According to data from the NRSC, 112 per cent more motorcyclists died in 2015 than in 2014, while there was a 15 per cent drop in the number of pedestrians killed over the same period.
The updated Road Traffic Act includes a provision to make it mandatory for motorcyclists to hold a valid driver’s licence. At present, persons only need to have a provisional or ‘learner’s licence’ to operate a motorcycle, with no requirement for a permanent licence. The bill repeals and replaces the existing Road Traffic Act of 1938, in keeping with international road safety best practices.
The new Government has already named the road traffic bill among the list of legislation to be given attention by Parliament for the 2016/17 fiscal year.
Nineteen students from the University of the West Indies’ (UWI) Cave Hill campus in Barbados have concluded a week-long study tour in Jamaica, where they examined the extent of the implementation of the CARICOM Single Market and Economy (CSME).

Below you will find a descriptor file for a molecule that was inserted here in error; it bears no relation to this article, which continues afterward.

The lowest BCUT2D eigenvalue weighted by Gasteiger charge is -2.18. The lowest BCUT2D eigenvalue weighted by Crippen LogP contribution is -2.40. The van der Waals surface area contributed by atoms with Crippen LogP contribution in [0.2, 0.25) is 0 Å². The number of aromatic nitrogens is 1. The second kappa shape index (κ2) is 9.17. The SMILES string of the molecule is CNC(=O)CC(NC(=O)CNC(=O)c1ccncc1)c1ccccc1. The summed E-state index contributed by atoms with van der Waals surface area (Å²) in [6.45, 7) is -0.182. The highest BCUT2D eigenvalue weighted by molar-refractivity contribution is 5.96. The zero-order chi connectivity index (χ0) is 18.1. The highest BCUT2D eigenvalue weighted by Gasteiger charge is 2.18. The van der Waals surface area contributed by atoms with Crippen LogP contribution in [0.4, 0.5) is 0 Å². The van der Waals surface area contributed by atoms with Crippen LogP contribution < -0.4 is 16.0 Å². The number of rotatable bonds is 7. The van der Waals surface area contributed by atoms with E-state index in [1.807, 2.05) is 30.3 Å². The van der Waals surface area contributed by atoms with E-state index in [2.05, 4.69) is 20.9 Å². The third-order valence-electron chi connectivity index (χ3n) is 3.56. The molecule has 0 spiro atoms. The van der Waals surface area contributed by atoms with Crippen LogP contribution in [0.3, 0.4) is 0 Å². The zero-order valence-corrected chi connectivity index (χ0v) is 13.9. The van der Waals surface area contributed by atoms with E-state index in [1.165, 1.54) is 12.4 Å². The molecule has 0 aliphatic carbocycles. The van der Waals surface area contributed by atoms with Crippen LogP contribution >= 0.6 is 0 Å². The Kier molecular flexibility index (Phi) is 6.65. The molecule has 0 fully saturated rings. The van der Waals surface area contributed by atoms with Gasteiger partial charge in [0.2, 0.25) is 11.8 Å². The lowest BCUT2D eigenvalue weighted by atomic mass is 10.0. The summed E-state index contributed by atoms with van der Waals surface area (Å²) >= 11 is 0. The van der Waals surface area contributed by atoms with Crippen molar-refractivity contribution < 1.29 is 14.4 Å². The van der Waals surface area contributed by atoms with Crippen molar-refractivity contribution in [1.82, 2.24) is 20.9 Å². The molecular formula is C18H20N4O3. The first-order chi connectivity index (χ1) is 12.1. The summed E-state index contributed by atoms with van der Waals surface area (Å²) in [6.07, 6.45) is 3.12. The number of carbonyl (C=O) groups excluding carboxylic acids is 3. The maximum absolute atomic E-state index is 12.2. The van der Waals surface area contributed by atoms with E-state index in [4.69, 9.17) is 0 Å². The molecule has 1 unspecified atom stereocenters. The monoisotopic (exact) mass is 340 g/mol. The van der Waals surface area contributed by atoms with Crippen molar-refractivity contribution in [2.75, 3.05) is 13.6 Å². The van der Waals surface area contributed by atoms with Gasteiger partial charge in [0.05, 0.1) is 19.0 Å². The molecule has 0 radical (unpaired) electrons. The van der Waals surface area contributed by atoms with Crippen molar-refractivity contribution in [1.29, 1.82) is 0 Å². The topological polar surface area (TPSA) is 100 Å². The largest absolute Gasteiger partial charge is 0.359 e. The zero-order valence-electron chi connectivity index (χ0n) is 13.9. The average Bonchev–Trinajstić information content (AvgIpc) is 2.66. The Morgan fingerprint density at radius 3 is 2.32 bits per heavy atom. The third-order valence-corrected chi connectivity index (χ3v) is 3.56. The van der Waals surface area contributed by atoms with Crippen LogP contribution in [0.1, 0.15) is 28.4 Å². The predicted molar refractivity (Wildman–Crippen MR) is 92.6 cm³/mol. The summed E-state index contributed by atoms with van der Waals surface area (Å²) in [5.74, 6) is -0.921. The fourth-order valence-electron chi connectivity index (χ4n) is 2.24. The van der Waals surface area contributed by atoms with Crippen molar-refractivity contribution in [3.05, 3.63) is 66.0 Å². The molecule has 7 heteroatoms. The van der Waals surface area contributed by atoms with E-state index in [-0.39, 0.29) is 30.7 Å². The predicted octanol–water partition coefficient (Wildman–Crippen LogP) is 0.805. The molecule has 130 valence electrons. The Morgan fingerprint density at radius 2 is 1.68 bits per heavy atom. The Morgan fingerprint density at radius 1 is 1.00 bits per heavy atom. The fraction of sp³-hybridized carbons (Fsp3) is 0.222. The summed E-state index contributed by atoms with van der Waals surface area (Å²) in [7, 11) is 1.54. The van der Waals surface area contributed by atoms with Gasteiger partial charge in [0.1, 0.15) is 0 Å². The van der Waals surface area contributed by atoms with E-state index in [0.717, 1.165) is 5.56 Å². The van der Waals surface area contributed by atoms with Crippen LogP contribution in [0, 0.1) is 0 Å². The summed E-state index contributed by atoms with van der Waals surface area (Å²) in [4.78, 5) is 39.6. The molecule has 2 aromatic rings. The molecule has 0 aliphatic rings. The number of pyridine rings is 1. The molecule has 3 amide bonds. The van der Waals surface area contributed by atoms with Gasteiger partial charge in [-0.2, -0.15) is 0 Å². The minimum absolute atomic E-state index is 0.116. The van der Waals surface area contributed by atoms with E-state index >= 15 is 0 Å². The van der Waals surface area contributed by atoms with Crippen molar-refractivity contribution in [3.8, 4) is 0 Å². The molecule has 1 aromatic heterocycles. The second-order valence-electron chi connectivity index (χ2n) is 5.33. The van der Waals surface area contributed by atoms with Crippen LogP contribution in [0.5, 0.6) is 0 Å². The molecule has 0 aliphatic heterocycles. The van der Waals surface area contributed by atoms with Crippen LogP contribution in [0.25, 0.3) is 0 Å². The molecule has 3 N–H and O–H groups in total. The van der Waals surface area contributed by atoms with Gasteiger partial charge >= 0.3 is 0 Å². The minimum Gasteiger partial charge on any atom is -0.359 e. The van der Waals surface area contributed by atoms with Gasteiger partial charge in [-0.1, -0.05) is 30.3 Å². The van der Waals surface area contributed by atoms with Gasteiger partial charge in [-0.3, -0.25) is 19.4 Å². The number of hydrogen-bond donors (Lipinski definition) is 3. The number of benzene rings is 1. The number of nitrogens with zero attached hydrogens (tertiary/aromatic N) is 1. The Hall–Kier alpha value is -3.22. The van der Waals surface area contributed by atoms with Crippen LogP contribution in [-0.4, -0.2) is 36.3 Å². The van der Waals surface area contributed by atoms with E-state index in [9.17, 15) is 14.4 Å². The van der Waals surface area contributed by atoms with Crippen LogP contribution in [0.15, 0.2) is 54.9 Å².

The tour is a part of a Public Education Programme organised by the CARICOM Secretariat titled: ‘Students Engaging the CARICOM Single Market and Economy through Field Promotion’.
It is aimed at fostering an understanding of the CSME and how it operates, by exposing and sensitising CARICOM nationals enrolled in tertiary institutions to the five regimes of the CSME.
These are: i) the free movement of goods; ii) the free movement of skills;
iii) the free movement of capital; iv) the provision of services; and (v) the right of establishment.
Funds for the trip was provided by the European Union under the 10th European Development Fund (EDF) aimed at strengthening regional cooperation and supporting the integration agendas of regional organisations.
During the week, the students met with business executives and toured Government and private sector entities, including the Jamaica Customs Agency, Jamaican Teas Limited and the Jamaica Exporters’ Association (JEA).